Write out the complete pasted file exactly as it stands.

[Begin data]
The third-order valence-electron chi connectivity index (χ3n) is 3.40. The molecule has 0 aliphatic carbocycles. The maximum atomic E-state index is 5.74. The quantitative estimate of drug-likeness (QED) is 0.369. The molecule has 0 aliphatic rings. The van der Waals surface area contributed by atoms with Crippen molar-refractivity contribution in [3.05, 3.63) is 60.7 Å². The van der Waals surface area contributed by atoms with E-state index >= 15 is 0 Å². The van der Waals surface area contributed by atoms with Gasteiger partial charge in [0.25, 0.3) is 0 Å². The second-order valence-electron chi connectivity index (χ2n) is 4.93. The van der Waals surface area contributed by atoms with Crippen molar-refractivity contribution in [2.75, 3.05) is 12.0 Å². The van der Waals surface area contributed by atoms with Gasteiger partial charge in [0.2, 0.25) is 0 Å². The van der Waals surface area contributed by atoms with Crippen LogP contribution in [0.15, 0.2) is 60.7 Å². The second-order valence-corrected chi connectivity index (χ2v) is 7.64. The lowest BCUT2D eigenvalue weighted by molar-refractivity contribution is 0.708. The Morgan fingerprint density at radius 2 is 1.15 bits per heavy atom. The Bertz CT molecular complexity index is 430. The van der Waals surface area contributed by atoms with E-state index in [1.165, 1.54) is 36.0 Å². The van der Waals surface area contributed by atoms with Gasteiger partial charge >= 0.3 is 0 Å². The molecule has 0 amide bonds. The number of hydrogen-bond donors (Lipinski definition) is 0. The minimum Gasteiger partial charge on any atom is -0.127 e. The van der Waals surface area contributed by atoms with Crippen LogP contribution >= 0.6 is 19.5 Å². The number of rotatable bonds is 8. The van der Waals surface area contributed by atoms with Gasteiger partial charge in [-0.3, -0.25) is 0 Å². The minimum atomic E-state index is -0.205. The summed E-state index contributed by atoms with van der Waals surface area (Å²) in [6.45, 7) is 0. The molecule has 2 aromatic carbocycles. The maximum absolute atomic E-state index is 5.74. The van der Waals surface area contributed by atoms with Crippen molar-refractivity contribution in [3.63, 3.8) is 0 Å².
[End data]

The third-order valence-electron chi connectivity index (χ3n) is 3.40. The molecule has 0 aliphatic carbocycles. The maximum atomic E-state index is 5.74. The quantitative estimate of drug-likeness (QED) is 0.369. The molecule has 0 aliphatic rings. The van der Waals surface area contributed by atoms with Crippen molar-refractivity contribution in [3.05, 3.63) is 60.7 Å². The van der Waals surface area contributed by atoms with E-state index >= 15 is 0 Å². The van der Waals surface area contributed by atoms with Gasteiger partial charge in [0.25, 0.3) is 0 Å². The second-order valence-electron chi connectivity index (χ2n) is 4.93. The van der Waals surface area contributed by atoms with Crippen molar-refractivity contribution in [2.75, 3.05) is 12.0 Å². The van der Waals surface area contributed by atoms with Gasteiger partial charge in [0.2, 0.25) is 0 Å². The van der Waals surface area contributed by atoms with Crippen LogP contribution in [0.15, 0.2) is 60.7 Å². The second-order valence-corrected chi connectivity index (χ2v) is 7.64. The lowest BCUT2D eigenvalue weighted by molar-refractivity contribution is 0.708. The Morgan fingerprint density at radius 2 is 1.15 bits per heavy atom. The Bertz CT molecular complexity index is 430. The van der Waals surface area contributed by atoms with E-state index in [1.165, 1.54) is 36.0 Å². The van der Waals surface area contributed by atoms with Gasteiger partial charge >= 0.3 is 0 Å². The molecule has 0 amide bonds. The number of hydrogen-bond donors (Lipinski definition) is 0. The minimum Gasteiger partial charge on any atom is -0.127 e. The van der Waals surface area contributed by atoms with Crippen LogP contribution >= 0.6 is 19.5 Å². The number of rotatable bonds is 8. The van der Waals surface area contributed by atoms with Gasteiger partial charge in [-0.3, -0.25) is 0 Å². The minimum atomic E-state index is -0.205. The summed E-state index contributed by atoms with van der Waals surface area (Å²) in [6.45, 7) is 0. The molecule has 2 aromatic carbocycles. The maximum absolute atomic E-state index is 5.74. The van der Waals surface area contributed by atoms with Crippen molar-refractivity contribution in [3.63, 3.8) is 0 Å².